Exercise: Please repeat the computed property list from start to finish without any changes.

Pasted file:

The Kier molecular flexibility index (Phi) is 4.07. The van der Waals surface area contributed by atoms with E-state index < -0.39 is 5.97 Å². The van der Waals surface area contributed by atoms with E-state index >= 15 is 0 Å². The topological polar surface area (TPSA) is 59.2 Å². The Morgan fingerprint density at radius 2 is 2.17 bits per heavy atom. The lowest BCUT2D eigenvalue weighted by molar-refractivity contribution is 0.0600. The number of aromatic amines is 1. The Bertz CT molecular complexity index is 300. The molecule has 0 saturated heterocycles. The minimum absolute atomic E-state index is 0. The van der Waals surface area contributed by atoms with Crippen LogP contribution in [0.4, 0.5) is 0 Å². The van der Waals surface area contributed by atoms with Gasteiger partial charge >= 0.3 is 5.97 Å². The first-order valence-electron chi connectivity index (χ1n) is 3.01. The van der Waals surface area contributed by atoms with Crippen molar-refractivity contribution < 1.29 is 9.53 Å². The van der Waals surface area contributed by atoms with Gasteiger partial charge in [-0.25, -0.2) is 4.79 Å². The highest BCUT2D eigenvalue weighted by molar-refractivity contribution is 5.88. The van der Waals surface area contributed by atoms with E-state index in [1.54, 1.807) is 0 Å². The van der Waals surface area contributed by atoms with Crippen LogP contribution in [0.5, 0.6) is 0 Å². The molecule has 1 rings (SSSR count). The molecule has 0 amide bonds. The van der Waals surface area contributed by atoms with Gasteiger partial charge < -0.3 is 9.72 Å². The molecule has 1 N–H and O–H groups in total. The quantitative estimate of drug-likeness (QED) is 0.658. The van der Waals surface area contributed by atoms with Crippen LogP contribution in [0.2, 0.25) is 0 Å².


The Kier molecular flexibility index (Phi) is 4.07. The van der Waals surface area contributed by atoms with E-state index < -0.39 is 5.97 Å². The van der Waals surface area contributed by atoms with E-state index >= 15 is 0 Å². The topological polar surface area (TPSA) is 59.2 Å². The Morgan fingerprint density at radius 2 is 2.17 bits per heavy atom. The lowest BCUT2D eigenvalue weighted by molar-refractivity contribution is 0.0600. The number of aromatic amines is 1. The Bertz CT molecular complexity index is 300. The molecule has 0 saturated heterocycles. The minimum absolute atomic E-state index is 0. The van der Waals surface area contributed by atoms with Crippen LogP contribution in [0.4, 0.5) is 0 Å². The van der Waals surface area contributed by atoms with Gasteiger partial charge >= 0.3 is 5.97 Å². The first-order valence-electron chi connectivity index (χ1n) is 3.01. The van der Waals surface area contributed by atoms with Crippen molar-refractivity contribution < 1.29 is 9.53 Å². The van der Waals surface area contributed by atoms with Gasteiger partial charge in [-0.25, -0.2) is 4.79 Å². The highest BCUT2D eigenvalue weighted by molar-refractivity contribution is 5.88. The van der Waals surface area contributed by atoms with E-state index in [1.54, 1.807) is 0 Å². The van der Waals surface area contributed by atoms with Crippen LogP contribution in [0.5, 0.6) is 0 Å². The molecule has 1 rings (SSSR count). The molecule has 0 amide bonds. The van der Waals surface area contributed by atoms with Gasteiger partial charge < -0.3 is 9.72 Å². The molecule has 1 N–H and O–H groups in total. The quantitative estimate of drug-likeness (QED) is 0.658. The van der Waals surface area contributed by atoms with Crippen LogP contribution in [0.2, 0.25) is 0 Å².